Walking down stairs could help prevent dementia

WE’RE pretty familiar with the notion that exercise is good for our health. But new WA research suggests that something as simple as encouraging the elderly to walk down a flight of stairs could help prevent cognitive decline, a precursor to diseases such as dementia and Alzheimer’s.

Undertaking ‘eccentric’ exercise—where contracting muscles are lengthened rather than shortened—requires more brain power, which may help in preventing cognitive decline, Edith Cowan University Professor Ken Nosaka says.

This view is based on a number of studies including one in which 26 men between ages 60 and 76 followed a regime of eccentric versus concentric exercises (where the muscle is activated and shortened) over 12 weeks.

Their health and fitness was monitored, showing that performing eccentric exercises was more beneficial in terms of heart rate, blood pressure, physical fitness, glucose, blood lipid profile and insulin sensitivity.

In another study, elderly overweight women walked either up or down a flight of stairs twice a week, with better outcomes in the descending group rather than the ascending group.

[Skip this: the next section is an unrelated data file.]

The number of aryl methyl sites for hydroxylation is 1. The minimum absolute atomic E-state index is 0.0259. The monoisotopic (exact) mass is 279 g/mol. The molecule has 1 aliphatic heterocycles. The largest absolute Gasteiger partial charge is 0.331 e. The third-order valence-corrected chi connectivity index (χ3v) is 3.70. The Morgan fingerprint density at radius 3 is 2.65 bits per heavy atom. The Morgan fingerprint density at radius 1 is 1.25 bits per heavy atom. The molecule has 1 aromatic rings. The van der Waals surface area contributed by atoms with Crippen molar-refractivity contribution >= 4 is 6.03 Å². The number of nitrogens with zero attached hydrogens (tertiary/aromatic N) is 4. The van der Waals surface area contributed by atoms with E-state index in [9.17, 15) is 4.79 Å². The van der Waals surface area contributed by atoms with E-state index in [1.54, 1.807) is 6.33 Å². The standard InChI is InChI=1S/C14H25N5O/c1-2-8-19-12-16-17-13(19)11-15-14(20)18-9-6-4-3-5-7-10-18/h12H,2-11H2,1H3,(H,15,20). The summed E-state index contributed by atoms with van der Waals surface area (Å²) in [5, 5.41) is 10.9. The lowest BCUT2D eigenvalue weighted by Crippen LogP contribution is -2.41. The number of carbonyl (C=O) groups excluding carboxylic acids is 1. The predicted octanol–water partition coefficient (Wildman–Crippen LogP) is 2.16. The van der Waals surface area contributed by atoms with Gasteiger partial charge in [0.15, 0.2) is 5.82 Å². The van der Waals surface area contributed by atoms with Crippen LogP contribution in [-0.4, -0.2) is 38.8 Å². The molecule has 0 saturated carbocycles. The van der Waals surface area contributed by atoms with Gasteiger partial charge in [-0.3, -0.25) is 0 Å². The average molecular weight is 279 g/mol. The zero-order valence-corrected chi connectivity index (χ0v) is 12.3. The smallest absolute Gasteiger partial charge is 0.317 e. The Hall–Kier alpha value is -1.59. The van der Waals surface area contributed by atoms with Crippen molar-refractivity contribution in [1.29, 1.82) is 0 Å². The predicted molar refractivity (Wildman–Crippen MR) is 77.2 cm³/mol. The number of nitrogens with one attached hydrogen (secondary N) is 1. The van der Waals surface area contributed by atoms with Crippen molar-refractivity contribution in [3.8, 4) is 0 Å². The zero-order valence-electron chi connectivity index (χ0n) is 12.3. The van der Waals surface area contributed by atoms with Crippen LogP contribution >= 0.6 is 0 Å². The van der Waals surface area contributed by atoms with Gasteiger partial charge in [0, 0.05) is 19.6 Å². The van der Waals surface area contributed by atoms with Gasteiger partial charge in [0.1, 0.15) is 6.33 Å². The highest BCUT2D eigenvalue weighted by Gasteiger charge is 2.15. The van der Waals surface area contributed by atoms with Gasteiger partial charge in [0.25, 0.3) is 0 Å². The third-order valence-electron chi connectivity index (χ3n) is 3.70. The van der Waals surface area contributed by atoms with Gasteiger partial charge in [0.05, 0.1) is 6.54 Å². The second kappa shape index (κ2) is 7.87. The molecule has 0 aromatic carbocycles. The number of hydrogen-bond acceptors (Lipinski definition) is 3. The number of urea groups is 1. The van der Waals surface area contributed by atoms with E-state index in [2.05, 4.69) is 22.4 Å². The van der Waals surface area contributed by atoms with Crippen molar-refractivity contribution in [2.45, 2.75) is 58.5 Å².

Meanwhile, retirees at the Rod Evans Community Centre in Perth are taking part in a 12-week ‘Stay Sharp’ pilot program where they are monitored over time while performing various eccentric exercises.

These exercises include walking down stairs and slopes, sitting down and lying down slowly and lowering a dumbbell slowly.

Prof Nosaka says eccentric exercise is less metabolically challenging, easy to undertake and when repeatedly performed, results in greater increases in muscle strength and mass.

“The front tight muscles are lengthened when stopping the body moving forward, in contrast to walking up stairs where the front tight muscles are basically performing concentric contractions,” Prof Nosaka says.

“It is also important to note that eccentric exercise requires more cognitive demand, which may help prevent cognitive decline.”

He says the study also shows this type of exercise improves insulin sensitivity and blood lipid profile, lowers resting blood pressure and decreases arterial stiffness, meaning people who do these exercises have a decreased risk of diabetes and reduced cardiovascular stress.

“It is well documented that diabetes is one of the causes of dementia, so if eccentric exercise can improve insulin sensitivity, it should be effective for preventing dementia,” he says.

“While at this stage we do not know exactly how eccentric exercise will affect cognitive function, it should be beneficial for all ages including children.”

Prof Nosaka says future work includes examining the acute effects of eccentric exercise on cognitive function.


Results from these studies were presented at the Science of the Swan conference on May 4, and will be presented at a conference in Vienna in July.